As an indulgence, seltzer isn't that expensive; I can usually find it on sale for 50 cents a liter or less. (The two-liter bottles are cheaper still, but when I buy them the seltzer invariably goes flat before I use it all up.) However, I do feel a tiny bit guilty about all the packaging waste my seltzer habit produces. I've never bought any other kind of bottled water, and I've written repeatedly about what a silly waste of money and resources it is, but here I am, still tossing a plastic bottle into the recycling bin every few days (or an aluminum can every day). But unlike plain water, the fizzy stuff isn't available on tap, so what's the alternative?
It might seem like the obvious ecofrugal choice would be to buy one of those newfangled home-carbonation machines, like the SodaStream. Unfortunately, my research indicates that these devices, while they may reduce waste, don't necessarily save money. The most basic SodaStream machine, the Fountain Jet, costs $80 and comes with one 60-liter carbonator. Replacement carbonators cost $15 each. Assuming I now pay 40 cents a liter for seltzer on average, I'd have to consume 420 liters of the stuff to reach the point at which my homemade fizz was as cheap as the store-bought variety. If I go through 3 liters of soda per week, or 78 liters over the course of a summer, it would take over 5 years for my soda machine to pay for itself—assuming it didn't break before then.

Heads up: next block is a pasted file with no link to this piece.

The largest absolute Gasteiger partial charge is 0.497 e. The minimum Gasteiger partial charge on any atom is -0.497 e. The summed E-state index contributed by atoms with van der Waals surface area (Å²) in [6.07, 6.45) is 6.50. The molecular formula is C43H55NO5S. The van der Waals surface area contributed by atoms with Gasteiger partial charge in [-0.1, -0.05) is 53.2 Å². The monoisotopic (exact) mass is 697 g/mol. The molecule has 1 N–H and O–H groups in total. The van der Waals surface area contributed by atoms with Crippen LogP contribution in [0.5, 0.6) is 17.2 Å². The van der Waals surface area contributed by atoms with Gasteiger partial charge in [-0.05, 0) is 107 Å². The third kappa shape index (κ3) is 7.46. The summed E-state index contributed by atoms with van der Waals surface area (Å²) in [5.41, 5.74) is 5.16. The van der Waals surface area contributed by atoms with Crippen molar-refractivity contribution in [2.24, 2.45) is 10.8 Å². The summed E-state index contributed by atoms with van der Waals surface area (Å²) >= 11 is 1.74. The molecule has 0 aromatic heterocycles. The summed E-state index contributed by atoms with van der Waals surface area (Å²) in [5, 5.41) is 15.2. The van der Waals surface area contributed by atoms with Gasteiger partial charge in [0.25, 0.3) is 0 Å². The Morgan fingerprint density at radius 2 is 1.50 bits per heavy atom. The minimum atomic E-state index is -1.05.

The main reason the SodaStream is not particularly cost-effective isn't the initial cost of the machine; it's the high cost of the CO2 refills. There are lots of places to have CO2 tanks refilled: one reviewer of the Fountain Jet on Amazon.com notes that "most paintball shops and some grocery stores" provide this service, and so do many sporting goods stores. The problem is that SodaStream's machines use a proprietary cartridge that won't work with the refilling equipment. A SodaStream competitor called the Primo Flavorstation could take a standard-sized CO2 canister, but it's no longer on the market. There are a few other soda makers on the market, but they all appear to use proprietary CO2 cartridges as well. Cuisinart machines use tiny 3-ounce cartridges that cost $20 a pop and carbonate only 16 liters of water; the Hamilton Beach Fizzini takes single-use CO2 chargers that cost 70 cents each and are good for only one liter. It can also take the standard-sized chargers used in an old-fashioned seltzer bottle, which can be bought in bulk, but even these come to 43 cents each with shipping. In every case, the cost per liter is actually higher than that of the store-bought seltzer, which means there's no way the machine will ever pay for itself.
I'm not the first person to notice this problem, of course, and various companies sell products designed to circumvent it. A company called CO2 Doctor sells a $35 adapter ($40 with shipping) that will let you fit a standard 12-ounce paintball tank into your SodaStream; another company sells a similar adapter called the SodaMod for $60. A 12-ounce CO2 canister can be refilled for about $3 and, extrapolating from the size of the SodaStream canister, should be able to carbonate about 50 liters of water. However, once you factor in the cost of the adapter, plus the cost of the machine itself, you'll still have to drink 360 liters of seltzer before it becomes cheaper than buying it from the store.